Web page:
My heart has been broken these past two weeks. Daily I lament the tragedy in Charleston and subsequent demonstrations of racism (e.g. the church fires in the south http://www.worldmag.com/2015/06/church_fires_in_the_south_recall_past_violence ). This is sin. Each and every person has equal value and dignity, no matter his or her background, race, age, or culture. Every act of racism is in reality a hate-driven action against the God of the Nations who created all people in His image. “[God] made from one man every nation of mankind to live on all the face of the earth, having determined allotted periods and the boundaries of their dwelling place” (Acts 17:26).
My grief grows the more I reflect on these recent events, for as a pastor I know these atrocities are not far-off occurrences, having no real bearing on our community. Instead, these are painful reminders to me of the racism close to all of us. Though it has not manifested to national news, I grieve, knowing from personal experience here in Faribault that racism is rooted deep here too. I’ve heard the pejorative terms. I’ve seen the manipulative ways dominance is demonstrated. I’ve consoled the children who have run in fear from dogs unleashed upon them because of their race.
Friend, are you willing to see the reality of the depth of racism that still affects our nation and community? If so, will you join me in lamenting these atrocities that have occurred and still occur due to racism? To lament is to cry out to God. Cry out to Him for justice. Pray for conviction. Pray for repentance. Pray for reconciliation. “Let justice roll down like waters, and righteousness like an ever-flowing stream” (Amos 5:24).
As you pray, will you also examine yourself, before the Word of God, asking God to reveal any prejudice hidden in your heart? This is difficult. It is much easier to ignore sin or to point fingers at others rather than admit our own depravity. Let each one of us humbly pray that God would search us, revealing if there is any grievous prejudice in our hearts. “Search me, O God, and know my heart! Try me and know my thoughts! And see if there be any grievous way in me, and lead me in the way everlasting” (Psalm 139:23–24)!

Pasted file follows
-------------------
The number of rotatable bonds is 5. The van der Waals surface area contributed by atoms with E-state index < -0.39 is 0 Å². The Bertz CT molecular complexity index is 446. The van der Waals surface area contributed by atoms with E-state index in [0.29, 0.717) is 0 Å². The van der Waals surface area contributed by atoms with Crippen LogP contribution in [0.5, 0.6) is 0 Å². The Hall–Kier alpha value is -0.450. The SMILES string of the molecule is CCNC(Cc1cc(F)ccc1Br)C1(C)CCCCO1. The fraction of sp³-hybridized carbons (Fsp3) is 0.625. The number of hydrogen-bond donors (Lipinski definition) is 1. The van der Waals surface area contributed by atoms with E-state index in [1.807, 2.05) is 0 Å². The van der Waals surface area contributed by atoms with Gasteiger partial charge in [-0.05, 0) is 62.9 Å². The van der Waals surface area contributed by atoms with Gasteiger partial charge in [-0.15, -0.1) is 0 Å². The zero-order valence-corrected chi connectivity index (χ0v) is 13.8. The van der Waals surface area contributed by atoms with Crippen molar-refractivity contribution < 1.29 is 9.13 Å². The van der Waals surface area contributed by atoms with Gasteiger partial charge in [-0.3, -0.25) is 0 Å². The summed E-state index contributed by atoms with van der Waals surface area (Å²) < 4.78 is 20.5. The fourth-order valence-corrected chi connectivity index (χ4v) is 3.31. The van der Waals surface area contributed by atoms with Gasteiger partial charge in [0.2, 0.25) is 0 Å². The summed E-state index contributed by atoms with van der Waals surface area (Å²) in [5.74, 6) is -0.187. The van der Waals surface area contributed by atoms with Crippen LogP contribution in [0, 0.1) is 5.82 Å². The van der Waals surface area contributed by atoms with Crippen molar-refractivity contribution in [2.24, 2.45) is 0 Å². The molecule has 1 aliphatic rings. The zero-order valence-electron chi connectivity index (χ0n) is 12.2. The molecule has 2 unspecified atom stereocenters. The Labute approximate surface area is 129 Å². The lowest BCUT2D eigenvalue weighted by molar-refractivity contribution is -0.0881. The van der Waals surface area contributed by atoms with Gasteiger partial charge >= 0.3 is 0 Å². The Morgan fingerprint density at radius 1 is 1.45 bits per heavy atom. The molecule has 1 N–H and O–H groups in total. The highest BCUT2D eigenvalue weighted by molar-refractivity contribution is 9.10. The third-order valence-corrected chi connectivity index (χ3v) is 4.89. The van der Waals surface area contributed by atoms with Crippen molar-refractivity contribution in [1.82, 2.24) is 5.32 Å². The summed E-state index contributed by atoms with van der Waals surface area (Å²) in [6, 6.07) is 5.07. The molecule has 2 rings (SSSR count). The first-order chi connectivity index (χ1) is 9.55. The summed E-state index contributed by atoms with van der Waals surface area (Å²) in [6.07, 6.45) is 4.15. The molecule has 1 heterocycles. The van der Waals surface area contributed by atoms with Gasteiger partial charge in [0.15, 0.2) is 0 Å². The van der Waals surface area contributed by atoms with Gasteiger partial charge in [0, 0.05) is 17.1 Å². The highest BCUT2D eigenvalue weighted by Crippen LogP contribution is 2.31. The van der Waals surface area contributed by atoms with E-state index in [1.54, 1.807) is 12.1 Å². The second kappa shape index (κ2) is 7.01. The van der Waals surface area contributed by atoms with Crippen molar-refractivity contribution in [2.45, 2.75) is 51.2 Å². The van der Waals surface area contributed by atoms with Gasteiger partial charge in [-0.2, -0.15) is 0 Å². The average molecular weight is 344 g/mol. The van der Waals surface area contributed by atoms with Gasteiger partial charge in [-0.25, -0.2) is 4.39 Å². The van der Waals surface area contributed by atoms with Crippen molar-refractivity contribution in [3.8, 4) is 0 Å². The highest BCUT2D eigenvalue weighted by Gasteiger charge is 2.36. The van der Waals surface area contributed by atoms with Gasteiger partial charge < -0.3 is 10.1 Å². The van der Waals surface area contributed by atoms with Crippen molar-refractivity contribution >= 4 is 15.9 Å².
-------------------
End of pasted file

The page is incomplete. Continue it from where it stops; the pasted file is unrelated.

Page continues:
If you have lamented and confessed, I would encourage you now to act for justice in Faribault and this nation. What are areas of oppression and discrimination that you can speak into? Where does the light of the gospel need to be shined: In your class at school? Online? With your neighbor? At a public meeting? In your group of friends? To whom do you need to extend a hand to, inviting them into a relationship with you because Christ has called you to the ministry of reconciliation? “All this is from God, who through Christ reconciled us to himself and gave us the ministry of reconciliation;” (2 Corinthians 5:18).
My prayer is that our church – brothers and sisters in Christ brought together in fellowship with the living God and one another through the blood of Jesus – would visibly proclaim the peace-giving power of Jesus, as people from every tribe and tongue gather together in worship. God’s Word says that when that happens, it will be heavenly news of the gospel of work (Ephesians 3:10)!
Broken and hopeful,
“To me, though I am the very least of all the saints, this grace was given, to preach to the Gentiles the unsearchable riches of Christ, and to bring to light for everyone what is the plan of the mystery hidden for ages in God who created all things, so that through the church the manifold wisdom of God might now be made known to the rulers and authorities in the heavenly places” (Ephesians 3:8–10).